The asker had a situation where Y, the response, was not normally distributed, but the residuals were.
Quick Answer: It’s just the residuals.
In fact, if you look at any (good) statistics textbook on linear models, you’ll see below the model, stating the assumptions:
ε~ i.i.d. N(0, σ²)
That ε is the residual term (and it ought to have an i subscript–one for each individual). The i.i.d. means every residual is independent and identically distributed. They all have the same distribution, which is defined right afterward.
You’ll notice there is nothing similar about Y. ε’s distribution is influenced by Y’s, which is why Y has to be continuous, unbounded, and measured on an interval and ratio scale.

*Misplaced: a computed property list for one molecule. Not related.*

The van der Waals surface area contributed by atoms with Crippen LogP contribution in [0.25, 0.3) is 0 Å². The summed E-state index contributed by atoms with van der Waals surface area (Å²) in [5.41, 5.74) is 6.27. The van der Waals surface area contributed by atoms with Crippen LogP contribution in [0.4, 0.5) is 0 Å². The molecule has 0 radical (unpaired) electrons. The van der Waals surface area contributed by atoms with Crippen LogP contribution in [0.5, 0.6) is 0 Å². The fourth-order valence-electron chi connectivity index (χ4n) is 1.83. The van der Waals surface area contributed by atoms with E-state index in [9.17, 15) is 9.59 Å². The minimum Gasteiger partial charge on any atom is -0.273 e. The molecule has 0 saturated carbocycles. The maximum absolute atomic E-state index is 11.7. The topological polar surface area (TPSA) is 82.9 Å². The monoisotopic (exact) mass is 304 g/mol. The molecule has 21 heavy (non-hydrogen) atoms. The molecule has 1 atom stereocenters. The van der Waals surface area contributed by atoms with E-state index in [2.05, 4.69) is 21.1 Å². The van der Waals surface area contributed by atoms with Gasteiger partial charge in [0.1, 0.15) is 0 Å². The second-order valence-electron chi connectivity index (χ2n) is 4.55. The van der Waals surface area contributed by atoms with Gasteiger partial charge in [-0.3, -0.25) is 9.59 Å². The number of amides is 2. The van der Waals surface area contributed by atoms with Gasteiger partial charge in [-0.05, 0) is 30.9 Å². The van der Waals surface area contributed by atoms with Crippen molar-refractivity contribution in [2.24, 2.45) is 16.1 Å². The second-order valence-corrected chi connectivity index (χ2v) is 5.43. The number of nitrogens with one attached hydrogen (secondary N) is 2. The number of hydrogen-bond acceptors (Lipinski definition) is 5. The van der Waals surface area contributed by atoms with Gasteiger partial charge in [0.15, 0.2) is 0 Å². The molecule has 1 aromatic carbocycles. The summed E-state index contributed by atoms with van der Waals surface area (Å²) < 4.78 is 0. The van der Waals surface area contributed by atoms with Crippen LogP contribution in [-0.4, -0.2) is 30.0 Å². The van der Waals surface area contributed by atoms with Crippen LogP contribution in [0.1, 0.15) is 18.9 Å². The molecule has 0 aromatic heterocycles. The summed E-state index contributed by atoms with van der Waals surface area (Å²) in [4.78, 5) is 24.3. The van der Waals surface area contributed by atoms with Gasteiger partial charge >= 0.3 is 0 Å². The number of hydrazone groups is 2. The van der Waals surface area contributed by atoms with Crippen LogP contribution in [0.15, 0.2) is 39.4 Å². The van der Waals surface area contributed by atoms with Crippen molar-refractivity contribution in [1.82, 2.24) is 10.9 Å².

But Y’s distribution is also influenced by the X’s. ε’s isn’t. That’s why you can get a normal distribution for ε, but lopsided, chunky, or just plain weird-looking Y.
If you want to learn in detail what the assumptions really mean, how to check them, and what to do if they’re not met, check out our Assumptions of Linear Models Workshop.